The savage terror attacks in Mumbai send three powerful messages to all Americans who are willing to pay attention:
1. The threat of Islamo-Nazi terror remains real and urgent, and Americans must not take our safety for granted. While both the public and the president-elect focus almost exclusively on our dire economic challenges, we tend to dismiss the possibility of new terrorist attacks on American soil. Exit polling after the presidential election showed that less than one-in-ten considered terrorism a serious issue for the candidates; the unheralded but significant success of the Bush administration in the seven years since 9/11 has lulled the American people into a false and foolish sense of security. The experience in Mumbai shows the way that a small handful of determined and well-trained fanatics can murder hundreds, while paralyzing the financial center of India for several days. When we worry at all about the ongoing Islamist threat, we worry most about spectacular, high tech attacks involving weapons of mass destruction or hi-jacked airplanes, but the recent Indian assaults show the way that low-tech methods (involving guns, grenades, and simultaneous strikes) can produce a comparably devastating impact. For years, terrorism experts have warned against the possibility of coordinated attacks at, say, busy shopping centers at the height of Christmas season. Imagine the result if little squads of four gun-men each decided to hit shopping centers in ten different cities on the same day, at the same hour, killing as many innocents as possible before police could put them down. The damage to our already fragile economy could be nightmarish, while severely harming our national morale. Our safety (so far) from such relatively easy attacks reflects the heroic effectiveness of our military, police, and intelligence services and the importance of a pro-active, pre-emptive policy in confronting the continued threats against us.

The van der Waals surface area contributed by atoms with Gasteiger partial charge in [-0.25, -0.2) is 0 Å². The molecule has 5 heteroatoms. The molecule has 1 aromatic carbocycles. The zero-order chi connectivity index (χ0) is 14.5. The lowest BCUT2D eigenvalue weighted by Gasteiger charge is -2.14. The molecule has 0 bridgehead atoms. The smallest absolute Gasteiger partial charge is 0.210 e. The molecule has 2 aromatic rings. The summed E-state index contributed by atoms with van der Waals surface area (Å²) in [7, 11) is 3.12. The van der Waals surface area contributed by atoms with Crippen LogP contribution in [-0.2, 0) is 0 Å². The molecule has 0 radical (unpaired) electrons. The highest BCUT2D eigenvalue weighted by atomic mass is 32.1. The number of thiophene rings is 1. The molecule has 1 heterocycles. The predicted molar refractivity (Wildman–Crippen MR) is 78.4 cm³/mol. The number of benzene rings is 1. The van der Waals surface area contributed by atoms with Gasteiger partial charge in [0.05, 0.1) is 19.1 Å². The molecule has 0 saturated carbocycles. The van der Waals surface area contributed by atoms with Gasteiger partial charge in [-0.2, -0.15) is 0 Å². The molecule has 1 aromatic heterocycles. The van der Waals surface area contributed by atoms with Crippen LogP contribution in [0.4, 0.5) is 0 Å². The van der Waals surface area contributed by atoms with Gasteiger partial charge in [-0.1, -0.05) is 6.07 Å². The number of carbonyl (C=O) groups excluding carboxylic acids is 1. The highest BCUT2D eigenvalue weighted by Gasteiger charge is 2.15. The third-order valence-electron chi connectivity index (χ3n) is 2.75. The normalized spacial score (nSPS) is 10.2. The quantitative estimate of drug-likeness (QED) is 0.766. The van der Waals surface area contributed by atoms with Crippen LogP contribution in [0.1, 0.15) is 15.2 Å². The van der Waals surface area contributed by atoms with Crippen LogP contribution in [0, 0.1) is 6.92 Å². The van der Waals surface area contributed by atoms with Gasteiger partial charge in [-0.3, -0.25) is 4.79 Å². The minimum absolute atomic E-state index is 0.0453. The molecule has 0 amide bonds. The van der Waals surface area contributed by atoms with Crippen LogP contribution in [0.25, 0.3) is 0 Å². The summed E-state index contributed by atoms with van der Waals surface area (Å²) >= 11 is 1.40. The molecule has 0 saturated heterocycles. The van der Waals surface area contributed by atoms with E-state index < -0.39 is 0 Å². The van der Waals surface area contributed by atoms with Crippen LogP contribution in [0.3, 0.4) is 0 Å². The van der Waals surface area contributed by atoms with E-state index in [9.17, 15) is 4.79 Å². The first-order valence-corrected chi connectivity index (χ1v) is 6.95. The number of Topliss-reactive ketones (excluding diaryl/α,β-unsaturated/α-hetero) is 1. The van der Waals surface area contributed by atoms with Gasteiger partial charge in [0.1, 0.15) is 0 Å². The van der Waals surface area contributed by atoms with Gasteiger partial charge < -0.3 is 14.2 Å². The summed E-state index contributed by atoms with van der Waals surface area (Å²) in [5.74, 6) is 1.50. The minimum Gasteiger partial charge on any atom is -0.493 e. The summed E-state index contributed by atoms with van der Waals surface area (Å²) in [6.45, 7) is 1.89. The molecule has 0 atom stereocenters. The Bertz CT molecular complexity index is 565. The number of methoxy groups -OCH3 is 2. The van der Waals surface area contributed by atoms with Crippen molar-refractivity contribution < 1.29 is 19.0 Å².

2. Cutting funds and reducing focus on counter-terror efforts produces devastating, deadly results. In May, 2004, India's left-leaning Congress Party took control of the government from the BJP ("Hindu Nationalists"), with overwhelming support from the nation's substantial Muslim minority (some 150 million strong). Congress pledged to cut money from counter-terror efforts and security forces, while doing more to address the concerns and to win cooperation from angry, dissatisfied Muslims who complained of their own persecution. The result of this new policy has been an unmitigated disaster --- with more than 4,000 deaths from terrorist attacks in the last four years, which amounts to more casualties than any other nation on earth other than Iraq. The Indian experience should send a powerful message to Americans who believe that we will somehow be safer from closing Guantanamo, cutting back on intelligence gathering, doing more to protect Islamist rights and generally employing a kinder, gentler approach to the war on terror. Comparing India's experience in the last four years to the situation in the United States shows the necessity of treating terrorism as a world-wide war, not just a problem of law enforcement. After the slaughter in Mumbai, with courageous commandos among the slain, public disgust with the "moderate" approach of the Congress Party will likely produce an appropriate tidal wave of disgust in upcoming national elections. With the sources of terror obviously located in neighboring (and nuclear armed) Pakistan, as well as the restive domestic Muslim population, Indians understood the importance of resolute confrontation against the forces of Islamism and the need for their leaders to call evil by its rightful name.